Abimelech, King of Gerar part 1

by John Thomas Lowe
(Woodruff, S.C.)

Tom lowe

Abimelech, King of Gerar
Abimelech means "my father a king" or "father of a king." This is the name of 5 biblical men; 4 were kings. Abimelech was the common name for Philistine kings, as the name "Pharaoh" is for Egyptian kings. Abimelech, the Philistine king of Gerar, reigned during the time of Abraham (Genesis 20:1-18). This is the Abimelech who will be our subject today. By the intervention of Providence, Sarah was delivered from his harem and was restored to her husband, Abraham. As a mark of respect, the king gave Abraham valuable gifts. He offered him a settlement in any part of his country. At the same time, he delicately and yet severely rebuked him for having practiced deception upon him by pretending that Sarah was only his sister.

Among the gifts presented by the king were a thousand pieces of silver to purchase a "covering for the eyes" for Sarah, i.e., either as an atoning gift or a testimony of her innocence in the sight of all. Alternatively, perhaps the silver was to procure a veil for Sarah to conceal her beauty and thus reproof (rebuke, disapproval) of her for not having worn a veil, which she apparently ought to have done in that culture as a married woman.

A few years after this, Abimelech visited Abraham, who had moved southward beyond his territory, and entered into an alliance of peace and friendship with him. This league was the first of which we have any record. A mutual oath confirmed it at Beer-sheba (Genesis 21:22-34).

Note: Abimelech is a cognomen (surname, nickname) applied to Philistine rulers as Pharaoh, Agag, and Jabin were applied by the Egyptians, Amalekites, and Canaanites. Three different people groups in the OT use this title: one during Abraham's time (Gen 20; 21), one during Isaac's time (ch. 26), and one during David's days (Ps 34, title).
The king of Gerar was titled Abimelech. Seeing Abraham's wife Sarah, Abraham stayed with his flock in his country after the destruction of Sodom, and Gomorrah, the king of Abimelech of Gerar, took her, intending to make her his wife. Abraham, again fearing for his life as he had with Pharaoh (Gen 12:10-20), declared that Sarah was his sister. Whether Abraham was implying that she was doubly protected based on the Nuzu documents is uncertain. There were marriage documents and "sistership documents"; thus, some wives simultaneously had the juridical status of a wife and sister, each recorded in separate, independent, legal documents. Abraham might have been technically correct when he referred to Sarah as his "sister" if she were thus protected when Abimelech discovered the whole truth or understood the implications of this *Hurrian Laws of Marriage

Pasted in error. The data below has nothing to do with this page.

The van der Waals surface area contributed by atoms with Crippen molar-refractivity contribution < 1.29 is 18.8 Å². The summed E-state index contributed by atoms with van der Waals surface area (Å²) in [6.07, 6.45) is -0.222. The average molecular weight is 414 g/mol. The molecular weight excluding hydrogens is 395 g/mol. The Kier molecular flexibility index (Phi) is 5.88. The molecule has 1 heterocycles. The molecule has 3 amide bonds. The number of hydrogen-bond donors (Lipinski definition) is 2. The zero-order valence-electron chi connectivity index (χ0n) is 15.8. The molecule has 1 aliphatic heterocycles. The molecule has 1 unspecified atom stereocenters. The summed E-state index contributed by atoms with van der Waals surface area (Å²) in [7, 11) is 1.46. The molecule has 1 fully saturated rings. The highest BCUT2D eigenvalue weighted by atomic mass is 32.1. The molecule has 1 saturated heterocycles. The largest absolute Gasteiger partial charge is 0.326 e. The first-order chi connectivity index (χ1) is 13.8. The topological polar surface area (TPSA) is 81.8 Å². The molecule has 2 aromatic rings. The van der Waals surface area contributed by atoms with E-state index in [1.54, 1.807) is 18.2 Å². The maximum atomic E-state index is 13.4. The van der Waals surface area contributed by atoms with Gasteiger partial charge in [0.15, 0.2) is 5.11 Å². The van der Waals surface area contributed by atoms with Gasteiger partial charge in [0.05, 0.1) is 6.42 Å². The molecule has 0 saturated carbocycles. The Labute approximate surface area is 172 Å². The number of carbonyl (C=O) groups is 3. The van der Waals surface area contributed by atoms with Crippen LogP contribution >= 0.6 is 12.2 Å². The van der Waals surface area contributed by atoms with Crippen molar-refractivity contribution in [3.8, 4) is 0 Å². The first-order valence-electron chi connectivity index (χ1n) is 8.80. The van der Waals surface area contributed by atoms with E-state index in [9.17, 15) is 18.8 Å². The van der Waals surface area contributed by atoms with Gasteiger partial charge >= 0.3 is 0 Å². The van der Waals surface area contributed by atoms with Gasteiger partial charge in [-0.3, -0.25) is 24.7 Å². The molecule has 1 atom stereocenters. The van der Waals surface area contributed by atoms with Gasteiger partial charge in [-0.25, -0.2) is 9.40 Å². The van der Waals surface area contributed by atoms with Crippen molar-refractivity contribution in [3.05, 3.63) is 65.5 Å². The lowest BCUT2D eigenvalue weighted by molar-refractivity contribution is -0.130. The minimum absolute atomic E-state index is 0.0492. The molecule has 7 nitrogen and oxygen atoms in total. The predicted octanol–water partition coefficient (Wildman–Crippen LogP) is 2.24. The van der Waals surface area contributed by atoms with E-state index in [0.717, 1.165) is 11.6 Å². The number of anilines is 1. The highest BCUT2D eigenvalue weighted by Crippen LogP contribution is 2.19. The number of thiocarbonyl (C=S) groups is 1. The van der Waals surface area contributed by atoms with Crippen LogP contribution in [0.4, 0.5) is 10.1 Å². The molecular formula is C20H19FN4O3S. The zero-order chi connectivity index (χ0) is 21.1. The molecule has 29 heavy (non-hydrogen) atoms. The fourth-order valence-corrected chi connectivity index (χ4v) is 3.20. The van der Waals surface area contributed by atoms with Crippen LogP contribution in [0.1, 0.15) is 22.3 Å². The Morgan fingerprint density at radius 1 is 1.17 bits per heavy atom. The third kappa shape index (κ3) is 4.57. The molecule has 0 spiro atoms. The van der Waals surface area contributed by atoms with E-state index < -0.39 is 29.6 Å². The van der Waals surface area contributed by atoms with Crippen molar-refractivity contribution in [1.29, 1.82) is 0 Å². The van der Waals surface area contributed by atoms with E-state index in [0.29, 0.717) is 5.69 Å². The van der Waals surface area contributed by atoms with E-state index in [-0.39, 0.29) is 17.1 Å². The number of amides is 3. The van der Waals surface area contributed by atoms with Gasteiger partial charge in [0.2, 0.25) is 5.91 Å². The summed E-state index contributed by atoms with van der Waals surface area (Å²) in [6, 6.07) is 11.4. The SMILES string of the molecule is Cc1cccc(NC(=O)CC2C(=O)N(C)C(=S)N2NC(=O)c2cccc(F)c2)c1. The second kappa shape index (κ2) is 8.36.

* Hurrian Definition & Meaning - noun a member of an ancient non-Semitic people of northern Mesopotamia, Syria, and eastern Asia Minor about 1500 b.c. There were laws to protect married women.
1. He asked Abraham why he had done this to him. Abraham answered that he thought "the fear of God" (i.e., true religion) was not in Gerar; therefore, he would be slain for his wife's sake (Gen 20:11). Indeed, "she is my sister,...the daughter of my father, but not the daughter of my mother." Abimelech lavished Abraham with gifts and an invitation to graze his flock in his land to recognize his person and intercession (20:14, 16, 17). Later some twenty-five miles from Gerar, a series of disputes broke out between the servants of the two men over the water wells. Finally, the covenant at a well, which they called Beersheba, "well of seven or swearing," was made by Abraham and Abimelech (21:22-34).
2. The same experience occurred almost a century later between Isaac and another Abimelech of Gerar (26:1-11), "king of the Philistines." Isaac claimed that Rebekah was his sister, and God intervened when Abimelech attempted to move in. A series of incidents involving wells followed, and a covenant concluded the hostilities (26:17-32).
3. The title of Psalm 34 gives us a third Abimelech in David's time, who was the Philistine king of Gath named Achish (1 Sam 21:10). Most commentators regard Abimelech (Ps 34) as a copyist error for Achish or confusion with Abimelech found earlier (1 Sam 21:1). This misses the point (Gen 26:1) where an Abimelech is a "king of the Philistines" in Gerar.
4. The son of Gideon (also called Jerubbabel) by a Shechemite concubine (Judg 8:31) in a matrilineal marriage (one in which the wife lives in the parental home and the children belong to the clan). After Gideon's death, Abimelech approached the "Lords" of his clan of Shechem, which is further designated in Judges 9:28 as "the men of Hamor" who still (Gen 34) worshiped the God Berith (Judges 9:4, 9:6 46), and proposed that he be proclaimed "king." They agreed and promptly paid him seventy pieces of silver from the treasuries of Baalberith. With this start, he hired a handful of assassins who quickly helped Abimelech slay all his seventy brothers except for the youngest son Jotham who escaped.